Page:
Thom Young: Well, I'm one of the people who has criticized the all-adventure strip approach of Wednesday Comics--though Palmiotti and Conner do a nice job on "Supergirl" of deviating slightly from the Boys' Adventures approach that the rest of the strips take.

Rather than just adventure strips, DC would have come closer to re-creating the old Sunday Comics sections of newspapers from 40 to 70 years ago if they would have included humor and soap opera strips in the mix. The "Iris West" half of the "Flash" page has sort of given us the soap opera strip, but not exactly.

Jason Sacks: Yes, it would be fun next year to see DC really play with the medium by presenting a more diverse set of strips. I think it would be fun to get a page each week from a classic DC character strip--like a classic Superman or Batman comic strip adventure from back in the day.

Maybe they could invite Pope back and juxtapose his work with the classic strip. Darwyn Cooke on "Slam Bradley" a la Dick Tracy is a natural for the format, and so is Steve Rude presenting a classic take on "Doom Patrol." Throw in some great international creators (Daniel Torres on "Space Cabbie") and some humor (Chris Giarusso on "JSA"), and you would have an intriguing assemblage of amazing artists.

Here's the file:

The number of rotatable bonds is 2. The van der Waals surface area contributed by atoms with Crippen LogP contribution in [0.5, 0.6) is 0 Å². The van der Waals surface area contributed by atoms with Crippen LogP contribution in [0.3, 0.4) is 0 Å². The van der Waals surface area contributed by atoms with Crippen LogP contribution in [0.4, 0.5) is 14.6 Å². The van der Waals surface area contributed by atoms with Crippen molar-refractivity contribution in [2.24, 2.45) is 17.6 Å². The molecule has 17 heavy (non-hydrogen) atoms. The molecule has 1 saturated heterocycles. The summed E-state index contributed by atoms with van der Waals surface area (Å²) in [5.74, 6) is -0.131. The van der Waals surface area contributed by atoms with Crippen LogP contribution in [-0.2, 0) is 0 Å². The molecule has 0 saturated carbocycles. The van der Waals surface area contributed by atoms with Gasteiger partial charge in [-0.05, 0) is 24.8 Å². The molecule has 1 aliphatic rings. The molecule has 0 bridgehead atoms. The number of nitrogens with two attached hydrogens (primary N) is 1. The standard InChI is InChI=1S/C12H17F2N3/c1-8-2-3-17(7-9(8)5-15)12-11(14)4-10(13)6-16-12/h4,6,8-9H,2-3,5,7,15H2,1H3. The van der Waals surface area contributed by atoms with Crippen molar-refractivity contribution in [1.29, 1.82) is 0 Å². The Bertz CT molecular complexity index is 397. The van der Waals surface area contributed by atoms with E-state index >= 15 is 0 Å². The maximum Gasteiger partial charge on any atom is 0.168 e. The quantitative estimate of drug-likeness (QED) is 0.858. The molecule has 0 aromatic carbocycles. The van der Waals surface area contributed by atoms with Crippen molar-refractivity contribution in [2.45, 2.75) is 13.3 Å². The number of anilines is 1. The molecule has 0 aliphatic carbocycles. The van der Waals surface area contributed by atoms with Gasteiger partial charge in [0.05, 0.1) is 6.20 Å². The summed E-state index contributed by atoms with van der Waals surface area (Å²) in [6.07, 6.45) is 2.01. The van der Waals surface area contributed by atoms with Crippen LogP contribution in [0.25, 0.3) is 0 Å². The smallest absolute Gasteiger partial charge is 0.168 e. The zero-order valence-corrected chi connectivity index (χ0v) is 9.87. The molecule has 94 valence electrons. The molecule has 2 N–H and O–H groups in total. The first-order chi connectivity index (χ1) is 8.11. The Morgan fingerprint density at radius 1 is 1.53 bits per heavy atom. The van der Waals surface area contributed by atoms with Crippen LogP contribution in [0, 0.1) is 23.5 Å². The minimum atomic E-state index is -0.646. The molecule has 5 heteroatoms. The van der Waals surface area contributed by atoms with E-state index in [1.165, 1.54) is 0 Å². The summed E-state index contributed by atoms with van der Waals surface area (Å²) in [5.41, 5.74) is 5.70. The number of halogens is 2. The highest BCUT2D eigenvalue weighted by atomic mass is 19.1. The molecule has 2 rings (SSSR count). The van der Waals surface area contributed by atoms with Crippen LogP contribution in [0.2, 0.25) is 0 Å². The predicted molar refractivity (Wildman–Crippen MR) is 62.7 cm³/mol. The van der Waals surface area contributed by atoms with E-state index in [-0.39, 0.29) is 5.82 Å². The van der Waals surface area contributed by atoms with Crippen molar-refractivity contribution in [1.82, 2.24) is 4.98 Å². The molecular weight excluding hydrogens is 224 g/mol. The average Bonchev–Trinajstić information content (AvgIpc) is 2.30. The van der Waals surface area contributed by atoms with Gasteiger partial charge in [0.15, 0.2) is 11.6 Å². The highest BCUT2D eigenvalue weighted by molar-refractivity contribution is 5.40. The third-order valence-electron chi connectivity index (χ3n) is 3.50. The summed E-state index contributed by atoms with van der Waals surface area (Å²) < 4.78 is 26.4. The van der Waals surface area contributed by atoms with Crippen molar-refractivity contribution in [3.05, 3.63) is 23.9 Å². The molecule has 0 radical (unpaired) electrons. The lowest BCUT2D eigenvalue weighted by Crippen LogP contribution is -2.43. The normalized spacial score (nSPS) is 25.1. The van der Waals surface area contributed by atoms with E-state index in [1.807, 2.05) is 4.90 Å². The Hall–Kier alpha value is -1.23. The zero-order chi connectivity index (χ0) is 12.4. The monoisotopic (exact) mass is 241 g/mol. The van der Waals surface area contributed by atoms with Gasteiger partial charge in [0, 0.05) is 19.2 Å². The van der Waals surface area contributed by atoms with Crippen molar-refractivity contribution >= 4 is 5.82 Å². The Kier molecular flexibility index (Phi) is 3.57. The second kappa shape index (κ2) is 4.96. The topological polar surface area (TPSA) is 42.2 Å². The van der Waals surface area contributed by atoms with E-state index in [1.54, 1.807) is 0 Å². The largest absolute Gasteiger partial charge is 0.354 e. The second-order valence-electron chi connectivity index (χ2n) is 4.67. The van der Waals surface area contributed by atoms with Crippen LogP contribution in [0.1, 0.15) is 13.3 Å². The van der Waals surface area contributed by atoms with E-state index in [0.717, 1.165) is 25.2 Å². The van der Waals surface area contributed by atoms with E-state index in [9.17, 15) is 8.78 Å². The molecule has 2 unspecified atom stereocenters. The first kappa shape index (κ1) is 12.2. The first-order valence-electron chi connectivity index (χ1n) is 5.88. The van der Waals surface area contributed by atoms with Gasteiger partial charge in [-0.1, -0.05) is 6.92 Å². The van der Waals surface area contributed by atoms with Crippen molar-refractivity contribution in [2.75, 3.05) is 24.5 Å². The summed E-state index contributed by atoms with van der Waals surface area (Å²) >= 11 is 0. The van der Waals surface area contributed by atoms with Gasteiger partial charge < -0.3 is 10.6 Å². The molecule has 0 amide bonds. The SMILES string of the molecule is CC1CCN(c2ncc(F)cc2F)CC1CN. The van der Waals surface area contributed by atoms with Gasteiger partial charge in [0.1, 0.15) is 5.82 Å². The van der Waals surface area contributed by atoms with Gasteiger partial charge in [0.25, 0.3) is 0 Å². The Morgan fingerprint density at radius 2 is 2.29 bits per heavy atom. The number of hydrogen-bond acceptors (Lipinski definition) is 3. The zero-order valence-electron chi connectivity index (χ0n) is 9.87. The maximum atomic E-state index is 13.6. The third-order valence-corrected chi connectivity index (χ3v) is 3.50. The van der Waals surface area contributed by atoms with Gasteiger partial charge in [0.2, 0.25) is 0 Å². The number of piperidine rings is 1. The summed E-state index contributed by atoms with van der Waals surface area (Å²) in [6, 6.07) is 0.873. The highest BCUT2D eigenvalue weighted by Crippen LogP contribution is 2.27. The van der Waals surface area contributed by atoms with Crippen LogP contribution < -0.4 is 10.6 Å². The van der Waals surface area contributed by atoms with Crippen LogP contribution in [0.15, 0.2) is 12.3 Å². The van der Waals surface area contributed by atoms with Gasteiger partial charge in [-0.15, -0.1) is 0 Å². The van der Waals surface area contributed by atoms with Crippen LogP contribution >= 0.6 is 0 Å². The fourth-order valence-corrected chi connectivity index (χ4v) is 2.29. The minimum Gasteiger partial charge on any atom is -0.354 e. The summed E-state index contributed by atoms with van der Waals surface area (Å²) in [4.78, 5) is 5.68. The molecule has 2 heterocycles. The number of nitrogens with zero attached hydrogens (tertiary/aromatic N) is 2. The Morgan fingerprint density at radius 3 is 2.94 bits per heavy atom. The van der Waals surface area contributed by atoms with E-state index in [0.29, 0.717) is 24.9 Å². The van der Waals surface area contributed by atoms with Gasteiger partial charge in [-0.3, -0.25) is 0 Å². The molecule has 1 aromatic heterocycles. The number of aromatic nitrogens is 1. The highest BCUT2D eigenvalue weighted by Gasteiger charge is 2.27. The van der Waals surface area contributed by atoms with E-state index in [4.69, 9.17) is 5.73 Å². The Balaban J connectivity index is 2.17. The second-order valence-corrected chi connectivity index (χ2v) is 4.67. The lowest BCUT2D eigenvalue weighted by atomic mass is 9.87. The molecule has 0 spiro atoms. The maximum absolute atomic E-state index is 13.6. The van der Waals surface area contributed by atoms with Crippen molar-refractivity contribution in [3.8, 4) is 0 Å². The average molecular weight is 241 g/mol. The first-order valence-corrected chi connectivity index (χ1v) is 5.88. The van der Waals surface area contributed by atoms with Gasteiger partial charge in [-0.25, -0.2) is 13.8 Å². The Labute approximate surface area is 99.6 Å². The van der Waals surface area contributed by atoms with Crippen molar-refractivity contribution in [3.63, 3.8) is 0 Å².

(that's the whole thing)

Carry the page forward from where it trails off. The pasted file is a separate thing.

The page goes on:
Thom Young: Well, those are still just a different variety of adventure strips. I'd like to see a mix that included things like "Sugar and Spike," "Casey the Cop," and even a soap opera strip that could be spun out of DC's old Girls' Romances or Young Romance titles of 50 years ago.

Charles Webb: "Strange Adventures" and "Wonder Woman" represent the eclecticism of the project, but they also raise the question: "For whom was this written, exactly?"

Indeed, DC seems to think that this is a project that can bring in the mainstream through the presentation of the "Superman" strip in USA Today. At the same time, they present a continuity-heavy version of "Teen Titans" that requires that the readers have some knowledge of recent events in the DCU. I suspect, in spite of the mainstream push, that this is still a project intended for the core comics audience.